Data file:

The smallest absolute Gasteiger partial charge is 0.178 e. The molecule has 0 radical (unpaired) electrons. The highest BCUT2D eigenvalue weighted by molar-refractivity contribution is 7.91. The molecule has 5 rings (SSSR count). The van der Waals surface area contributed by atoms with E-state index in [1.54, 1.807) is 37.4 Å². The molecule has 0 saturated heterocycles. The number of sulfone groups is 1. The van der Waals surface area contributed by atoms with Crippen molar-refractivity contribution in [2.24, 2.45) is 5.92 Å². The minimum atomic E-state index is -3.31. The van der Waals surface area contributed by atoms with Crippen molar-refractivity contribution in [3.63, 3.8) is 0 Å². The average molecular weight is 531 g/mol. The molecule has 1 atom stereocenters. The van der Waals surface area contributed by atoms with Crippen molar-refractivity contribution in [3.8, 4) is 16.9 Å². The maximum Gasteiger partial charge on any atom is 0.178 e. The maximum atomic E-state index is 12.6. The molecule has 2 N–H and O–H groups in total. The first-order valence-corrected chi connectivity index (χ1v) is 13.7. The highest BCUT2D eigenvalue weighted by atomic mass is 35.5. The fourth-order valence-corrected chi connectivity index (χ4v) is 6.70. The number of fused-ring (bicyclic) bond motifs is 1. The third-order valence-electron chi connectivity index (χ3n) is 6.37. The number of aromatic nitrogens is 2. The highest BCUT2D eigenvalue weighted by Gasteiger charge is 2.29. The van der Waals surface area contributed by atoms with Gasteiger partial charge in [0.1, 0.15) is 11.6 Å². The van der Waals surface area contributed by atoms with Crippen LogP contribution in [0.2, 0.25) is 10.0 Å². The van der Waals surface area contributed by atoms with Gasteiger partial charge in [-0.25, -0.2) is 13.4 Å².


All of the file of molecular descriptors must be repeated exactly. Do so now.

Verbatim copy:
The smallest absolute Gasteiger partial charge is 0.178 e. The molecule has 0 radical (unpaired) electrons. The highest BCUT2D eigenvalue weighted by molar-refractivity contribution is 7.91. The molecule has 5 rings (SSSR count). The van der Waals surface area contributed by atoms with E-state index in [1.54, 1.807) is 37.4 Å². The molecule has 0 saturated heterocycles. The number of sulfone groups is 1. The van der Waals surface area contributed by atoms with Crippen molar-refractivity contribution in [2.24, 2.45) is 5.92 Å². The minimum atomic E-state index is -3.31. The van der Waals surface area contributed by atoms with Crippen molar-refractivity contribution in [3.63, 3.8) is 0 Å². The average molecular weight is 531 g/mol. The molecule has 1 atom stereocenters. The van der Waals surface area contributed by atoms with Crippen molar-refractivity contribution in [3.8, 4) is 16.9 Å². The maximum Gasteiger partial charge on any atom is 0.178 e. The maximum atomic E-state index is 12.6. The molecule has 2 N–H and O–H groups in total. The first-order valence-corrected chi connectivity index (χ1v) is 13.7. The highest BCUT2D eigenvalue weighted by atomic mass is 35.5. The fourth-order valence-corrected chi connectivity index (χ4v) is 6.70. The number of fused-ring (bicyclic) bond motifs is 1. The third-order valence-electron chi connectivity index (χ3n) is 6.37. The number of aromatic nitrogens is 2. The highest BCUT2D eigenvalue weighted by Gasteiger charge is 2.29. The van der Waals surface area contributed by atoms with Gasteiger partial charge in [0.1, 0.15) is 11.6 Å². The van der Waals surface area contributed by atoms with Crippen LogP contribution in [0.2, 0.25) is 10.0 Å². The van der Waals surface area contributed by atoms with Gasteiger partial charge in [-0.25, -0.2) is 13.4 Å².